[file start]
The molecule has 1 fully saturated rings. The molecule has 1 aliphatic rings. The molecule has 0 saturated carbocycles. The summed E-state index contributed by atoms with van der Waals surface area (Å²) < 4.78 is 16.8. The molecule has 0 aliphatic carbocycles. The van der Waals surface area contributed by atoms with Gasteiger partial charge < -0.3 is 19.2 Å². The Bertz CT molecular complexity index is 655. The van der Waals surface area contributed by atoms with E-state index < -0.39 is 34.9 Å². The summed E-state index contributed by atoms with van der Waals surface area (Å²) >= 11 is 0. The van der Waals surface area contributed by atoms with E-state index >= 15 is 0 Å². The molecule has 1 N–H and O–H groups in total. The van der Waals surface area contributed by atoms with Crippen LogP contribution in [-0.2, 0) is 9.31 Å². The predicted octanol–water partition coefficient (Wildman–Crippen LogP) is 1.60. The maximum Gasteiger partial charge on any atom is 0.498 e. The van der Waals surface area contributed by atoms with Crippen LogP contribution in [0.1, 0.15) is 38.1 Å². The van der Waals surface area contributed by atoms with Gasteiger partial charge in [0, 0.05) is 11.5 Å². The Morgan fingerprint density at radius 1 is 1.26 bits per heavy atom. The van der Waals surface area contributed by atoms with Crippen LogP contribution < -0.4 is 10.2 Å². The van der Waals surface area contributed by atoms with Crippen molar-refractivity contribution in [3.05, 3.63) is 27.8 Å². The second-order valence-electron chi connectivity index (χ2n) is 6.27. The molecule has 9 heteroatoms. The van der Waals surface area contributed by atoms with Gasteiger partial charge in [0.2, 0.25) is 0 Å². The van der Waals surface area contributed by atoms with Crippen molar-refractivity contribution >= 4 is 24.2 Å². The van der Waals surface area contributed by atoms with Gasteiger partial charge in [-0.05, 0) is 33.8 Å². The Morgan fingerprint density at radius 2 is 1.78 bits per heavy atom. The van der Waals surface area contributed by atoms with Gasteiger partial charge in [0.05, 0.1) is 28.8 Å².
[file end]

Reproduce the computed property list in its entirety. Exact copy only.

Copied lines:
The molecule has 1 fully saturated rings. The molecule has 1 aliphatic rings. The molecule has 0 saturated carbocycles. The summed E-state index contributed by atoms with van der Waals surface area (Å²) < 4.78 is 16.8. The molecule has 0 aliphatic carbocycles. The van der Waals surface area contributed by atoms with Gasteiger partial charge < -0.3 is 19.2 Å². The Bertz CT molecular complexity index is 655. The van der Waals surface area contributed by atoms with E-state index < -0.39 is 34.9 Å². The summed E-state index contributed by atoms with van der Waals surface area (Å²) >= 11 is 0. The van der Waals surface area contributed by atoms with E-state index >= 15 is 0 Å². The molecule has 1 N–H and O–H groups in total. The van der Waals surface area contributed by atoms with Crippen LogP contribution in [-0.2, 0) is 9.31 Å². The predicted octanol–water partition coefficient (Wildman–Crippen LogP) is 1.60. The maximum Gasteiger partial charge on any atom is 0.498 e. The van der Waals surface area contributed by atoms with Crippen LogP contribution in [0.1, 0.15) is 38.1 Å². The van der Waals surface area contributed by atoms with Gasteiger partial charge in [0, 0.05) is 11.5 Å². The Morgan fingerprint density at radius 1 is 1.26 bits per heavy atom. The van der Waals surface area contributed by atoms with Crippen LogP contribution < -0.4 is 10.2 Å². The van der Waals surface area contributed by atoms with Crippen molar-refractivity contribution in [3.05, 3.63) is 27.8 Å². The second-order valence-electron chi connectivity index (χ2n) is 6.27. The molecule has 9 heteroatoms. The van der Waals surface area contributed by atoms with Gasteiger partial charge in [0.2, 0.25) is 0 Å². The van der Waals surface area contributed by atoms with Crippen molar-refractivity contribution >= 4 is 24.2 Å². The van der Waals surface area contributed by atoms with Gasteiger partial charge in [-0.05, 0) is 33.8 Å². The Morgan fingerprint density at radius 2 is 1.78 bits per heavy atom. The van der Waals surface area contributed by atoms with Gasteiger partial charge in [0.05, 0.1) is 28.8 Å².